It may be nearly the 10th of January, but it still needs to be said.
I spent the new year, like a lot of people, on the beach at Copacabana, listening to samba, watching the fireworks and people throwing gladioli into the water for the spirit that is said to live there. Everyone wears white. It feels like a lot more hopeful a way to start the new year than getting hammered in the freezing cold and dark, waking up with the hangover from hell as I did on January 1 every other year in London since time began.
Apart from the surreal (and somehow dirty-looking) sight of Christmas trees and decorations in the lead-up to December 25, I barely noticed it was that time of year at all. Which, being apart from loved ones aside, is probably the best way to deal with Christmas in my opinion.
Since then, most Brazilians take a slow start to the new year despite having to go back to work generally on Jan 3 and working the week in between. Lots of English classes have been cancelled though thankfully I’ve been busier with journalism work.
In a strange twist of fate, Amy Winehouse, the epitome of car crash celebrity that dominated my previous employment, has been staying in Rio in a hotel almost opposite my house. I’ve seen the clusters of journalists outside day after day, and could not bring myself to join them. It’s funny how irrelevant it all begins to seem. I can imagine how people like my parents feel, being perpetually pelted with this stuff about people whose identity they’re not really sure of. Reading the News of the World, which is now not possible for free online from Brazil (or anywhere for that matter) is a strange experience. All I can think of when I do it is the deals that have been struck behind the scenes and the money that has changed hands, as agents set up false romances, paparazzi false photo shoots, and a process which must at times seem almost incomprehensible to those outside of it unfurls.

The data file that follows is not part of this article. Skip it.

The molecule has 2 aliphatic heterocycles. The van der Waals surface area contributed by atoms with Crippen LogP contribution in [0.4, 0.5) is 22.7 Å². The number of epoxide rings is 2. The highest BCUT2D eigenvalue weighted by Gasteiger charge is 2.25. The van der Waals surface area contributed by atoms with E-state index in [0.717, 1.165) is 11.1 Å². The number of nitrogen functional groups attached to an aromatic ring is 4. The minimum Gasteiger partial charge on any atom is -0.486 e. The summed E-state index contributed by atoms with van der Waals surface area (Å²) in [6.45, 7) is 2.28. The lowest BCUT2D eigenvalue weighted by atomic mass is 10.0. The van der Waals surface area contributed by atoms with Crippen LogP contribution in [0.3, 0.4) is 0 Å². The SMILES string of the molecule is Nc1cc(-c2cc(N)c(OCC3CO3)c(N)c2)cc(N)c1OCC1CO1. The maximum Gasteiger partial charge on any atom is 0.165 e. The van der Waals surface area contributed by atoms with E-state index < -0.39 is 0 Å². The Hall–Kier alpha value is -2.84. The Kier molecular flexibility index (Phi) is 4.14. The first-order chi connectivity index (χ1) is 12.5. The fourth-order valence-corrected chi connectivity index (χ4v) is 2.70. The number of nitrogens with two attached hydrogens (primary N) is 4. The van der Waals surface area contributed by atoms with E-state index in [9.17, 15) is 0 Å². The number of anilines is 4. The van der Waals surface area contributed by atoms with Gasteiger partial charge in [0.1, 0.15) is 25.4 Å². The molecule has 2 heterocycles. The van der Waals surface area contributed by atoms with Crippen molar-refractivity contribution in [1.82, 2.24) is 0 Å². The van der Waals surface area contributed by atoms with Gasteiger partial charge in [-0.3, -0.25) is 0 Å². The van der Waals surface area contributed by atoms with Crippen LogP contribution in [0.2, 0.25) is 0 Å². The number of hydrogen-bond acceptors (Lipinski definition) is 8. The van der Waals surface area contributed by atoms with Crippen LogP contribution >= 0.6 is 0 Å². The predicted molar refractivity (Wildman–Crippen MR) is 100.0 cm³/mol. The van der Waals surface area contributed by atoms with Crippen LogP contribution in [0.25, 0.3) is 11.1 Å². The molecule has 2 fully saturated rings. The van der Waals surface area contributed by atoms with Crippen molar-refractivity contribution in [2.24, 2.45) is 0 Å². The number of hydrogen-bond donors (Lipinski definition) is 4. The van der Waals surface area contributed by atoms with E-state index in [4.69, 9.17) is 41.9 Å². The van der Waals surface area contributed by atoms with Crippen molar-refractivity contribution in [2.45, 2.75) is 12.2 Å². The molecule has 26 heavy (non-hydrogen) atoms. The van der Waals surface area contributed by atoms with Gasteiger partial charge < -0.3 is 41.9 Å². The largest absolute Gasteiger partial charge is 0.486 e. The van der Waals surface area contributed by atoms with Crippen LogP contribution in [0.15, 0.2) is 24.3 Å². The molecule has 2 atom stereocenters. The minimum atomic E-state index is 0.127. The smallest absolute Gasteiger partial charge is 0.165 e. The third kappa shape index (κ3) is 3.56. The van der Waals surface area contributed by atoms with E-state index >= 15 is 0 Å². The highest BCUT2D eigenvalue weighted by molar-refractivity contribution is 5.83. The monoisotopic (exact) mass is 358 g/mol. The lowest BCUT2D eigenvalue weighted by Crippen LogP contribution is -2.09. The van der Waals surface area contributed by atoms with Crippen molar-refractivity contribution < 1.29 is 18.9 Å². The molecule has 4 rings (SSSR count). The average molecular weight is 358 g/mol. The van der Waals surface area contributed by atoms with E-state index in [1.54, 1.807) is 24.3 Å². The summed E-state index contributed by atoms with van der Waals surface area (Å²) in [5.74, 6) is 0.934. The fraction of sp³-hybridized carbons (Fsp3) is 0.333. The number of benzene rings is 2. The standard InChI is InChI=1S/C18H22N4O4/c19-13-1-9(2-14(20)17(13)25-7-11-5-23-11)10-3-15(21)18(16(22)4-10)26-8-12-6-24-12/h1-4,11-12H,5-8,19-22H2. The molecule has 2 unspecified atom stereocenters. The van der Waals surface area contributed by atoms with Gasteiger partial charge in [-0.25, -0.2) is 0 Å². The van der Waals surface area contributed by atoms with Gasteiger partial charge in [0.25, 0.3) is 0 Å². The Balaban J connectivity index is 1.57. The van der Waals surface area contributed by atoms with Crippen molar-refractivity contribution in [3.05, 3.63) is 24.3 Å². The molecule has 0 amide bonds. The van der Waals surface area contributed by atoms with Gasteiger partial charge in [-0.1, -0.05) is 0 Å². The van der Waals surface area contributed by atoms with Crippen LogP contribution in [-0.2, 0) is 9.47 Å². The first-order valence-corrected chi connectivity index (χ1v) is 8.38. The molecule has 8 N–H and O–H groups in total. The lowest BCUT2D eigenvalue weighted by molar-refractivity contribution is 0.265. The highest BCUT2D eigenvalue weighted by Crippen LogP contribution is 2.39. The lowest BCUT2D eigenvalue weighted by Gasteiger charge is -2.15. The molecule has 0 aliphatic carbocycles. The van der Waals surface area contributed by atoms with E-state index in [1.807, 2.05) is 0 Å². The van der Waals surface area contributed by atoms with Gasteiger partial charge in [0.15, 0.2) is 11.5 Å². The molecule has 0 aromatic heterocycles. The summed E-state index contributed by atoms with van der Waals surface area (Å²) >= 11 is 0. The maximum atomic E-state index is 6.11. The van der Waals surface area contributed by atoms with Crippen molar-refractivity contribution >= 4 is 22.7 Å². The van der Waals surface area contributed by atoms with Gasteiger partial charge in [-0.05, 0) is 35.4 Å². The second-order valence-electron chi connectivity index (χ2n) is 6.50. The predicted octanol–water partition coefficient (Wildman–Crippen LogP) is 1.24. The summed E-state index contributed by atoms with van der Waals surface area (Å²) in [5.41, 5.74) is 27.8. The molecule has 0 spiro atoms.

Even when I’m trying to contact potential interviewees here in faltering Portuguese, not sure if I’m going about things the “right” way, at least having a genuine interest in what they’ve got to say helps. It’s not that process of week after week having to drum up interest in perfectly dull people such as Cheryl Cole. The process of journalism becomes weirdly easier out here than it was in the comfort of the city I’ve lived all my life.
The Christmas period did bring a wave of homesickness, and vows to come home, which now it approaches seem harder to justify. As it’s turned out, the prediction that nothing would change hasn’t been true – there have been births, deaths, life changing events in the lives of people I love. Even the barman of my former local changed pubs. But London is still there as it was, without hills giving way to the ocean, without blue skies, with it’s middle class property-prices-and-school-fees obsessed folks sucking the joy and spontaneity out of everything. While occasionally writing features for the Daily Mail on the horror and indignity of shopping at Lidl since the recession.
My jury is still out on the timing of my return, though it’s worth bearing in mind that even my former neighbour Ronnie Biggs went home eventually.